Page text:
World Library  
Flag as Inappropriate
Email this Article

Beavers (Scouting)

Article Id: WHEBN0004279996
Reproduction Date:

Title: Beavers (Scouting)  
Author: World Heritage Encyclopedia
Language: English
Subject: Age groups in Scouting and Guiding, Scouting Nederland, Early childhood education, Scouts New Zealand, Scouting and Guiding in the United Kingdom
Publisher: World Heritage Encyclopedia

Beavers (Scouting)

Beavers in Scouting is one name for the youngest section of Scouting with members younger than Cub Scouts and sometimes going to as young as five years of age. Other names are used in some countries. The programme is based on the concept of co-operating and sharing.


The Beaver programme started in the 1960s and 1970s in various countries around the world, with Canada and Northern Ireland leading the way.

The reasons for Beaver Scouting to be started were similar to the Wolf Cub, or Cub Scout, section in 1916: that adult leaders were bringing their younger children to meetings, and the youth members were in turn bringing their younger siblings.

Beaver Scouts were not formally recognised by many Scouting Associations until well into the 1980s, but were still run with the ideals of Scouting, as laid down by Baden-Powell in 1907, influencing them.

Beaver groups are often called colonies and meetings sometimes include a ceremony with a "beaver dam" in which the Beavers work together to fix a breach in the dam.

Beaver Scouting around the world


In Scouts Australia, this section is called Joey Scouts. A joey is an infant kangaroo.


In Scouts Canada Beaver Scouts are aged five to eight. Members normally wear a brown vest as a uniform with a cream t-shirt and a blue Beaver Hat. The programme is based around a specially written story called Friends of the Forest.

Beaver Promise: I promise to love God and help take care of the world.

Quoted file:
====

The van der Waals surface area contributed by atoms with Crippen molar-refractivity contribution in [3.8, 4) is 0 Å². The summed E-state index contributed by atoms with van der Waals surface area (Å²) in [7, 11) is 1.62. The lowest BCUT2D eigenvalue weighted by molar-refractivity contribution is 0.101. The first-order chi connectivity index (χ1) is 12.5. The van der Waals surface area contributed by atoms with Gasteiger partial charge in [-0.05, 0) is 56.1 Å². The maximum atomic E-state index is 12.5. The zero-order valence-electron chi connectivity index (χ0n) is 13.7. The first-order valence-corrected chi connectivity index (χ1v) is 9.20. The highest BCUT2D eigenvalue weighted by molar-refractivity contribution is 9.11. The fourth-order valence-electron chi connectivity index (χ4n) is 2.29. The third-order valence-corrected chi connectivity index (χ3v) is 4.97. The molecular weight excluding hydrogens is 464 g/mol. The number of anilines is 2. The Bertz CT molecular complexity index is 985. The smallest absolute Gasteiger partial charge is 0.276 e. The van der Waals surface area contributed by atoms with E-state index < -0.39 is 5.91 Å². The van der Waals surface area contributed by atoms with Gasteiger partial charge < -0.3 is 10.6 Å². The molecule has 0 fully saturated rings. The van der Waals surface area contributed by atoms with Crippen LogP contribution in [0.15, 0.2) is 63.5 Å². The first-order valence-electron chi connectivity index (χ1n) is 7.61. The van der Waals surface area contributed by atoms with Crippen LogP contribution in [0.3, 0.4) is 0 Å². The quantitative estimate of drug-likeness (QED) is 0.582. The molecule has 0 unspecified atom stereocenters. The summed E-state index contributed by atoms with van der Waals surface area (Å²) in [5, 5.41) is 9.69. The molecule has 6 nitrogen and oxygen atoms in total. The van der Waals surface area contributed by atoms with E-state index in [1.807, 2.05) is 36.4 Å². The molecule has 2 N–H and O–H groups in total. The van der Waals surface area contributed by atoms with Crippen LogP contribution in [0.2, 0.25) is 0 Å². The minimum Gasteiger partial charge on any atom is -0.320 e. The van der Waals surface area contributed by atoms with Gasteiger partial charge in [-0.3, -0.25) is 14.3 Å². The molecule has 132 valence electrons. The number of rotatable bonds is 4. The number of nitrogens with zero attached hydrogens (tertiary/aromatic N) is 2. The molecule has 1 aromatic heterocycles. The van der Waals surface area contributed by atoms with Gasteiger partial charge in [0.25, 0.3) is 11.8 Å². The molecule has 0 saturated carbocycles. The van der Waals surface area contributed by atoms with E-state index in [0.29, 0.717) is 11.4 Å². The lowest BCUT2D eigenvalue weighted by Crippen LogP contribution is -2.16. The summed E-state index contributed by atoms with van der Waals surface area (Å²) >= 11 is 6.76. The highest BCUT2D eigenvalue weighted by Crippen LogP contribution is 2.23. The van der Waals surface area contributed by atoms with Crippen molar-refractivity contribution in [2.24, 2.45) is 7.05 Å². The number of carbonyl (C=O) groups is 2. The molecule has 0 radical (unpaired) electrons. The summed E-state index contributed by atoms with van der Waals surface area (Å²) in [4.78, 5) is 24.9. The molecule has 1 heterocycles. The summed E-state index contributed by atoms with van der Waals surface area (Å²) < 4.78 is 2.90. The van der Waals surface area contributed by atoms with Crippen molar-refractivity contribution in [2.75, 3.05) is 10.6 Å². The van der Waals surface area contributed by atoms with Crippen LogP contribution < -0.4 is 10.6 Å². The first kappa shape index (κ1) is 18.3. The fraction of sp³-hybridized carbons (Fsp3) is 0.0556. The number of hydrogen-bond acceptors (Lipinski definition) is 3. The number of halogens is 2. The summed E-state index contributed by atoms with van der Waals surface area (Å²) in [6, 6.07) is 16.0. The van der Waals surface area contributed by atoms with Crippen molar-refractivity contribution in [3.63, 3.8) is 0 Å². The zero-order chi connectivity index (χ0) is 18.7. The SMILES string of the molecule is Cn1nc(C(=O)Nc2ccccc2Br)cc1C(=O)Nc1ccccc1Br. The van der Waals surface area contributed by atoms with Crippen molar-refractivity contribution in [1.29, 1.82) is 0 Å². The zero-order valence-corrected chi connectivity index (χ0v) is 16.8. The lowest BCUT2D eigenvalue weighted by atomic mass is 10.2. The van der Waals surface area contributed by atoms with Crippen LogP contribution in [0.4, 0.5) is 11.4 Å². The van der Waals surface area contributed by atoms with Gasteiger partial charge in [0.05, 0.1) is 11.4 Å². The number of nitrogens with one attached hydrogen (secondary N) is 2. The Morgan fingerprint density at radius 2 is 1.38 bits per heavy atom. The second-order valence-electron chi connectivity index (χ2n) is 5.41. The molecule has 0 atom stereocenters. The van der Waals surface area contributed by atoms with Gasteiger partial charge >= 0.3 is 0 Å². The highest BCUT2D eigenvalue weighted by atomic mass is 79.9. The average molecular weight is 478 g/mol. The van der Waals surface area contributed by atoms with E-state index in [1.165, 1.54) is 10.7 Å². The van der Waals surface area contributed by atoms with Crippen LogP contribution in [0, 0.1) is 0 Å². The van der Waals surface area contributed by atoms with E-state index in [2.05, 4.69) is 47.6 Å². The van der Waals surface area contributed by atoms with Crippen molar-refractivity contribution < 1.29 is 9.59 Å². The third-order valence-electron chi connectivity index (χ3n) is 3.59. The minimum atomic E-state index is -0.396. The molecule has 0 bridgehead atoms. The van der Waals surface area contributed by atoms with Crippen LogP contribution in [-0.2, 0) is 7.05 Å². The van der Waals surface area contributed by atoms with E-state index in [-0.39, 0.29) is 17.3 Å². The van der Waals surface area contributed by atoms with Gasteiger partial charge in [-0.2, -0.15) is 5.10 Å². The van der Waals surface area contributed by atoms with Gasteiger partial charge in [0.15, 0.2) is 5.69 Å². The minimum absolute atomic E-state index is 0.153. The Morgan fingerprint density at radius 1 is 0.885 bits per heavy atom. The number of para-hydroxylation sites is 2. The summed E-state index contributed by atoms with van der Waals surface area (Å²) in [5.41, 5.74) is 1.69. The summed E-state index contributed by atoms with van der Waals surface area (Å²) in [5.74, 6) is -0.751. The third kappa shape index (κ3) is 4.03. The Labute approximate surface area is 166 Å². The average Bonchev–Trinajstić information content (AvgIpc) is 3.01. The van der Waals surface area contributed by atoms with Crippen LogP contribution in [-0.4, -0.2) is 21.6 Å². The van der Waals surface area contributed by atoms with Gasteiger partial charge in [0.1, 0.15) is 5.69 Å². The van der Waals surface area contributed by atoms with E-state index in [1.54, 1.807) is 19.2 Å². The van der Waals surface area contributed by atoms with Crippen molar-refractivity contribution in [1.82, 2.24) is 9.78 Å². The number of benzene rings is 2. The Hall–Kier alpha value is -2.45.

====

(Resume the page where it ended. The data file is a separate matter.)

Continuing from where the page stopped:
Beaver Law: A Beaver has fun, works hard and helps their family and friends.

Beaver Motto: Sharing, Sharing, Sharing

A new Beaver is called a "Kit"; a Kit must learn the Beaver Promise, Law, and Motto and go through an investiture ceremony to become an "Eager Beaver". The investiture ceremony officially welcomes the Beaver into the Scouting programme and during this ceremony the Beaver receives a tail, neckerchief, and badges for his uniform.

A five-year-old Beaver is a brown tail, a six-year-old is a blue tail and a seven-year-old is a white tail. The tail is attached to the back brim of the Beaver Hat.

The beavers 'swim up' to Cubs towards the end of the year that they are white tails.


In the Association des Scouts du Canada Castors (Beavers in French) are aged from seven to nine. Members normally wear a yellow t-shirt and tan or brown pants. The programme is based around a specially written story called Les aventures de Cartouche et Namor (The Adventures of Cartouche and Namor).

Castor Promise: Je m'engage à faire des efforts pour jouer avec et comme les autres. (I promise to do my best to play with and like others)

Castor Motto: Effort (Effort)

The new Beaver receives his neckerchief and uniform at a promise ceremony where the Beaver, generally, must demonstrate that he has joined the unit. From that moment, the new Beavers have entered the scouting programme.

Beavers collect individual badges following a four-step programme:

  • Source (spring) which as for objective integration
  • Ruisseau (stream) which as for objective participation
  • Cascades (waterfall) which as for objective initiative
  • Étang (pond) which as for objective sharing

They can also collect two technique badges which are called buchettes (splint): Security and Environnement.

When they climb to Cubs, they receive a badge called "Castor découvreur" (discovering beaver).